N.J.S.A. 40:48-2.27 is a similar statute which allows a municipality to cut brush, hedges and other plant life from any lands under the direction of an officer of the municipality. Such officer shall thereafter certify the cost thereof to the governing body which may certify same as a charge. Again, N.J.S.A. 40:48-2.26 requires that an ordinance be enacted by the municipality. Said statute also requires ten days notice to parties in interest.

N.J.S.A. 40:48-2.12(f) allows a municipality to pass an ordinance that allows a municipality by resolution of the governing body to abate a nuisance, correct a defect or put a premises in proper condition so as to comply with the requirements of any municipal ordinance. The governing body may thereafter certify the costs of same as a lien on real estate. I would again recommend that some notice be provided to parties in interest to prevent due process defenses from being made. However, please note that the statute requires not only an ordinance but a resolution of the governing body after the enactment of the ordinance to correct or abate the nuisance. The term nuisance can encompass a variety of problems within the municipality.

N.J.S.A. 40:65-12 provides the municipality with the authority to pass an ordinance to compel the owner or tenant of any lands abutting upon the public highways of the municipality to remove all snow and ice within twelve hours of daylight after the same shall fall. Furthermore, the same statute provides the municipality with the authority to pass an ordinance requiring the owner or tenant to remove grass, weeds and other impediments within three days of notice. The statute goes on to provide the municipality with the authority to remove snow, ice, weeds or other impediments from the sidewalk and certify same as municipal charge. The statute has withheld constitutional challenge and it may be helpful in situations where a property owner simply refuses to shovel sidewalks which somehow hinder safety within the municipality.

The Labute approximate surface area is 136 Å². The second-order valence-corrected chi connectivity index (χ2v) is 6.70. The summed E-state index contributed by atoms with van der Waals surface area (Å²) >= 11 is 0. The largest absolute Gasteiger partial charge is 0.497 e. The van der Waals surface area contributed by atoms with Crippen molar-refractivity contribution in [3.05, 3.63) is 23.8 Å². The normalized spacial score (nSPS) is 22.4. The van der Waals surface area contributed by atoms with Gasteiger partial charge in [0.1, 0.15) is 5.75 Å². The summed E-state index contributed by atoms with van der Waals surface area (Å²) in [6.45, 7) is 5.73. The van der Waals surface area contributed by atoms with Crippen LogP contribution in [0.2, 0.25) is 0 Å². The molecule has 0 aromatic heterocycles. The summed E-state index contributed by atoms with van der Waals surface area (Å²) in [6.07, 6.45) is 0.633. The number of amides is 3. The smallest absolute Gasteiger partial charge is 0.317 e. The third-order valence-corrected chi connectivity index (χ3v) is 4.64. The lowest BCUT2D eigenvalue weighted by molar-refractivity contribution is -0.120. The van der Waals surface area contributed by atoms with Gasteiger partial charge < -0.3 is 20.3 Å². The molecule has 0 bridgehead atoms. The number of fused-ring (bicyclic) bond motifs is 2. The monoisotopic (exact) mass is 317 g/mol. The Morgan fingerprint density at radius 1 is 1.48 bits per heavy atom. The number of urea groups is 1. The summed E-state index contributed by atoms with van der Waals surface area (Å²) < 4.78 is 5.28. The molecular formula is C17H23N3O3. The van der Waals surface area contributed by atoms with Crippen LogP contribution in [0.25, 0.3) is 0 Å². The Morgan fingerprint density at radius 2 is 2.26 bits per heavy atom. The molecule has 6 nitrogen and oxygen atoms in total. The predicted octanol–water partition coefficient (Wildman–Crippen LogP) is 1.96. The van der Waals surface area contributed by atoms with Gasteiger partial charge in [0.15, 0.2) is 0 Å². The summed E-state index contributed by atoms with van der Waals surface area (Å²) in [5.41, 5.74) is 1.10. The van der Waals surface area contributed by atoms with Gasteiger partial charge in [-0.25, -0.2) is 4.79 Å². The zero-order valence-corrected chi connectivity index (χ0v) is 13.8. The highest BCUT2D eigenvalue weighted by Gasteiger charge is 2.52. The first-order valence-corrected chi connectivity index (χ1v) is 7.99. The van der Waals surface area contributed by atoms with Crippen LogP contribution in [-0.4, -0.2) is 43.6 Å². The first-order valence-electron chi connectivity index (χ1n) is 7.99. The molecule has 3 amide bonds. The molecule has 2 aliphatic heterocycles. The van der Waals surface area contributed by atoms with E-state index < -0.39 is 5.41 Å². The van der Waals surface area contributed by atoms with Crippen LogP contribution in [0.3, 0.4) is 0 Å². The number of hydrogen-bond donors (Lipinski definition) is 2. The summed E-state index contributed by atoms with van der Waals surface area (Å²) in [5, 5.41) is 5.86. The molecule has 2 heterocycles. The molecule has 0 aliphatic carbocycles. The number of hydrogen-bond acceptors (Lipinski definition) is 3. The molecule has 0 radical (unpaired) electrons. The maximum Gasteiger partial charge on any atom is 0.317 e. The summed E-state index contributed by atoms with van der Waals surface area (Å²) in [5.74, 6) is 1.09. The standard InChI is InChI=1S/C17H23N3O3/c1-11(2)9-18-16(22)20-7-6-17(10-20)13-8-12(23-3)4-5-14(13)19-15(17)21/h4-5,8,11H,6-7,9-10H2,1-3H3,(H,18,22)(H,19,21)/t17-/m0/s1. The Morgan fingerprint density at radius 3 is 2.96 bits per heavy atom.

N.J.S.A. 40:48-2.5 et. seq. deals with demolishing buildings. Again, this statute requires a municipality to pass an ordinance that is consistent with the statute. Furthermore, the courts have invalidated demolition liens which have not strictly complied with the requirements of the statute and the enacting ordinance. Simply stated, the cost of repairing, closing, or demolishing buildings can be turned into a municipal lien. However, the statute must be strictly complied with as it relates to notices and the hearing. My strong recommendation is that any municipality attempting to utilize this, have its municipal solicitor work closely with the code enforcement department and make sure that the statute is strictly complied with.

I have had several telephone calls from tax collectors asking whether or not municipal court fines can be turned into municipal liens. I know of no statutory authority for this. The same holds true for unpaid charges to the planning or zoning board. Again, unless there is a statute the specifically provides that a municipal charge may be converted into a municipal lien, no such authority exists.

Municipalities in the above stated limited instances can convert a municipal charge to a municipal lien which takes the same priority status as a tax lien. These are extraordinary powers. Therefore, the courts have required that municipalities strictly comply with statutes before placing liens on real estate. If the municipality does not strictly comply with the statute, there is a strong likelihood that a court will invalidate the lien.

 


This article was originally published in New Jersey Municipalities magazine. Vol. 86, No. 7, October 2009